The interviewer wants to see that you can tell your story from Point A to Point B without getting sidetracked, distracted or scattered.
Because it tells them how you’ll communicate as an employee… when there’s a problem, when there’s a disagreement, or when you simply need to share your knowledge or opinion.
If you take this answer beyond 2 minutes you are shooting yourself in the foot. In fact I’d say below 90 seconds is ideal. Practice at home with a timer!
That’s why I recommend choosing a starting point based on your experience. Because if you have 25 years of experience and you start at the moment you graduated college, your answer will be too long.
It’s also why you need to tailor your answer. If you share everything instead of picking relevant pieces, your answer will be too long.
I’d suggest drawing out a map or a visual timeline of your answer which will help you practice and stay on track. Here’s what to do:
Grab a pen & paper.
Decide what your “Point A” is going to be using the guidelines above. Write it on the far left.
Decide on “Point B”, pick something that explains your current situation and why you’re interviewing. If possible name something you’re looking for that the company is offering. (e.g.- you want more leadership and this position offers the chance to lead a team of 5 people).
Then fill in some talking points between A and B. Take a look at the job description. What does the company seem to value most?
Try to have at least one talking point for each role, possibly more.
And don’t forget to explain job changes. In my example I explain why I left the telecom company and what my thought process was in that job search. It’s good to show that you make logical decisions and have reasons for the things you’ve done.
Here’s a rough example of what all of this might look like:
You can be more or less detailed depending on what helps you.
It’s just a way to map out your story. Which will keep you from getting sidetracked and having your answer drift in random directions.
Once you like what you have, practice with a timer. Once you can repeat the story in under 2 minutes, without looking at the diagram, you’re ready!
You want to sound 100% sure of your facts. And it’s okay to sound like you’ve practiced it and repeated it before. It’s a common question that many companies ask.
Note: If you’re having a phone interview, you can use this diagram in the interview itself. Nobody can see you, so take advantage!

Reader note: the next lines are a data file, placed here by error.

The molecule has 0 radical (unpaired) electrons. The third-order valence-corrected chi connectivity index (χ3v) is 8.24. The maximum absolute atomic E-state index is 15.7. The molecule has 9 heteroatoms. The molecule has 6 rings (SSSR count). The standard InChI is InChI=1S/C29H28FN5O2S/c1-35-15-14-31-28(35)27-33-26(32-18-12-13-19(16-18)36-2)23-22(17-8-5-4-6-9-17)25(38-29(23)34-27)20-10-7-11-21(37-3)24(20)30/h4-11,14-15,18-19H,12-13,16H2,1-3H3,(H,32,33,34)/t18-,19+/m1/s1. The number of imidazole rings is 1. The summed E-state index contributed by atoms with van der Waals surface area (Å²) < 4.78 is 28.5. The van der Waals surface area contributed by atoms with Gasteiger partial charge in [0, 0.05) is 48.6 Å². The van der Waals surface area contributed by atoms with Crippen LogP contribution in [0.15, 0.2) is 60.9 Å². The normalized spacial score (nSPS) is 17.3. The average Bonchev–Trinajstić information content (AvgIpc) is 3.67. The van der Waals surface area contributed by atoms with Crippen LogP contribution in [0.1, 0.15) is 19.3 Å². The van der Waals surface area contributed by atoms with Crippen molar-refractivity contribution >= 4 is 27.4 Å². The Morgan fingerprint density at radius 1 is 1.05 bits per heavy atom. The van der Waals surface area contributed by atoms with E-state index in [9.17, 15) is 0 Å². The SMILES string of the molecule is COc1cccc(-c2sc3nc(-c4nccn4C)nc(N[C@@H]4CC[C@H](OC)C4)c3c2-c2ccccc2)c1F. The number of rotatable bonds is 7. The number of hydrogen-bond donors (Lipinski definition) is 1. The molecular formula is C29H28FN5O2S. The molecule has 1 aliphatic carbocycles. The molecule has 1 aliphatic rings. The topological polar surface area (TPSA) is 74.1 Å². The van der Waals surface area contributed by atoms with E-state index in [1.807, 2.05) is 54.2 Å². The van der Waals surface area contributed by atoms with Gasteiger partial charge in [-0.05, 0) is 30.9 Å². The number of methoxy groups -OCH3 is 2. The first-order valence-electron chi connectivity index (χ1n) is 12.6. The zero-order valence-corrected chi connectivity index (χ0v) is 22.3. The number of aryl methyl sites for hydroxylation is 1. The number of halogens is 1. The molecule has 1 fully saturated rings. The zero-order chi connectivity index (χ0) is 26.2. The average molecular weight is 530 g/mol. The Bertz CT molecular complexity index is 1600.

And if you want more questions and answers to practice, check out this page.
Some experts say that if the interviewer wanted your career story, they could have looked at your resume, or asked a question like, “can you walk me through your background?”
…And they make a great point.
So there’s another approach for answering, “tell me about yourself,” that I also like.
In this method, you’ll skip the story of your career and talk only about the present.
The goal is to sell yourself and explain how you can help them right now if they hire you.
“Well, I’m currently working at XYZ Company and I specialize in doing ___. The reason I applied for this job is I saw ___ on the job description and I think I would be able to help you ___ and ___. One of my key accomplishments in my current role was helping my employer do ___, and I’m confident I can help your team get similar results here.”
“In my most recent position at XYZ Company, I specialized in doing ___. The reason I applied for this job is I saw ___ on the job description and I think I would be able to help you ___ and ___. One of my key accomplishments in my last role for XYZ Company was helping them ___, and I’m confident I can help your team get similar results here.”
If you have work experience, both options we’ve covered are very good, and it really depends on what you feel most comfortable with.
Choose the one you like best. They’re both excellent ways to answer the question, so don’t stress over it!
However, if you are entry-level and have no work experience… or internships at the very least… then I would go back to the top of this article and use Method #1 when answering, “tell me about yourself.”